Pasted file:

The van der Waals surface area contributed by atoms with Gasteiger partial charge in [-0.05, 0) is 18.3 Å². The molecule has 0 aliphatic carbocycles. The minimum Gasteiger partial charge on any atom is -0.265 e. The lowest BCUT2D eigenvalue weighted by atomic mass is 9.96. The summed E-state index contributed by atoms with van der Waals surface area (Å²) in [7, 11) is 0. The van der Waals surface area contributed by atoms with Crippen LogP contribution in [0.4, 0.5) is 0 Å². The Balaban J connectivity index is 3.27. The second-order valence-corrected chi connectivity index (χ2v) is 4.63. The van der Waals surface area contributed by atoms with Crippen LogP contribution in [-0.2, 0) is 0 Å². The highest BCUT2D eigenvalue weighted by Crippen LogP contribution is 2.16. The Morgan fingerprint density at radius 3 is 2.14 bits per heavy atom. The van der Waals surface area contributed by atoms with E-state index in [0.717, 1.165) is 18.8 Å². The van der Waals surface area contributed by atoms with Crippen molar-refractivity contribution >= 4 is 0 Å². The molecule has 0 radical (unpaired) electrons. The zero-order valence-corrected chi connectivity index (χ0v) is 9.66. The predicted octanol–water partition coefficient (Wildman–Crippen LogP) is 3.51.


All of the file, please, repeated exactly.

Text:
The van der Waals surface area contributed by atoms with Gasteiger partial charge in [-0.05, 0) is 18.3 Å². The molecule has 0 aliphatic carbocycles. The minimum Gasteiger partial charge on any atom is -0.265 e. The lowest BCUT2D eigenvalue weighted by atomic mass is 9.96. The summed E-state index contributed by atoms with van der Waals surface area (Å²) in [7, 11) is 0. The van der Waals surface area contributed by atoms with Crippen LogP contribution in [0.4, 0.5) is 0 Å². The Balaban J connectivity index is 3.27. The second-order valence-corrected chi connectivity index (χ2v) is 4.63. The van der Waals surface area contributed by atoms with Crippen LogP contribution in [-0.2, 0) is 0 Å². The highest BCUT2D eigenvalue weighted by Crippen LogP contribution is 2.16. The Morgan fingerprint density at radius 3 is 2.14 bits per heavy atom. The van der Waals surface area contributed by atoms with E-state index in [0.717, 1.165) is 18.8 Å². The van der Waals surface area contributed by atoms with Crippen molar-refractivity contribution >= 4 is 0 Å². The molecule has 0 radical (unpaired) electrons. The zero-order valence-corrected chi connectivity index (χ0v) is 9.66. The predicted octanol–water partition coefficient (Wildman–Crippen LogP) is 3.51.